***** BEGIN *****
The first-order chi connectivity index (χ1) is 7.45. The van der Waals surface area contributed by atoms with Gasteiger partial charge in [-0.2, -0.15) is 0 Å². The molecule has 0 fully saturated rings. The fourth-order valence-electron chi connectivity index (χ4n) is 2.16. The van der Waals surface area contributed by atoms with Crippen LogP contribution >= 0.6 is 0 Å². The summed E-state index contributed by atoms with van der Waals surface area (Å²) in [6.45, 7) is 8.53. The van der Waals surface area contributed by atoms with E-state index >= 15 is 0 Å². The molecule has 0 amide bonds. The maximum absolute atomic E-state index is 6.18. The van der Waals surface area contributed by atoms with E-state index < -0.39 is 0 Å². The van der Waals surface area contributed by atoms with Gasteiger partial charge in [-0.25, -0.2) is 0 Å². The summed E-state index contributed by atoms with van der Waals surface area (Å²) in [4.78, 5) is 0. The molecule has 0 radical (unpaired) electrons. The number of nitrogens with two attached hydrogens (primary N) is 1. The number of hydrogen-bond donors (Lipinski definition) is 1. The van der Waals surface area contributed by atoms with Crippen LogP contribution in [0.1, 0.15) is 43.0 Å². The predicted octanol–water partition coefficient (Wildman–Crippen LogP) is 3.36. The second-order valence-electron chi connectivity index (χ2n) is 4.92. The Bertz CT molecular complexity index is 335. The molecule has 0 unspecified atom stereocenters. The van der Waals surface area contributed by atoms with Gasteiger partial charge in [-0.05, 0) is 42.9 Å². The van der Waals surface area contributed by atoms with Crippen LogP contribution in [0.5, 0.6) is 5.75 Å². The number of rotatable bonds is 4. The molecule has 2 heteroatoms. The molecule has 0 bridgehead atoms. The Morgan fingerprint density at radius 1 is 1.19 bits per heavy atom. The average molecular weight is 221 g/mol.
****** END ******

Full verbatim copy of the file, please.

The first-order chi connectivity index (χ1) is 7.45. The van der Waals surface area contributed by atoms with Gasteiger partial charge in [-0.2, -0.15) is 0 Å². The molecule has 0 fully saturated rings. The fourth-order valence-electron chi connectivity index (χ4n) is 2.16. The van der Waals surface area contributed by atoms with Crippen LogP contribution >= 0.6 is 0 Å². The summed E-state index contributed by atoms with van der Waals surface area (Å²) in [6.45, 7) is 8.53. The van der Waals surface area contributed by atoms with E-state index >= 15 is 0 Å². The molecule has 0 amide bonds. The maximum absolute atomic E-state index is 6.18. The van der Waals surface area contributed by atoms with E-state index < -0.39 is 0 Å². The van der Waals surface area contributed by atoms with Gasteiger partial charge in [-0.25, -0.2) is 0 Å². The summed E-state index contributed by atoms with van der Waals surface area (Å²) in [4.78, 5) is 0. The molecule has 0 radical (unpaired) electrons. The number of nitrogens with two attached hydrogens (primary N) is 1. The number of hydrogen-bond donors (Lipinski definition) is 1. The van der Waals surface area contributed by atoms with Crippen LogP contribution in [0.1, 0.15) is 43.0 Å². The predicted octanol–water partition coefficient (Wildman–Crippen LogP) is 3.36. The second-order valence-electron chi connectivity index (χ2n) is 4.92. The Bertz CT molecular complexity index is 335. The molecule has 0 unspecified atom stereocenters. The van der Waals surface area contributed by atoms with Gasteiger partial charge in [-0.05, 0) is 42.9 Å². The van der Waals surface area contributed by atoms with Crippen LogP contribution in [0.5, 0.6) is 5.75 Å². The number of rotatable bonds is 4. The molecule has 2 heteroatoms. The molecule has 0 bridgehead atoms. The Morgan fingerprint density at radius 1 is 1.19 bits per heavy atom. The average molecular weight is 221 g/mol.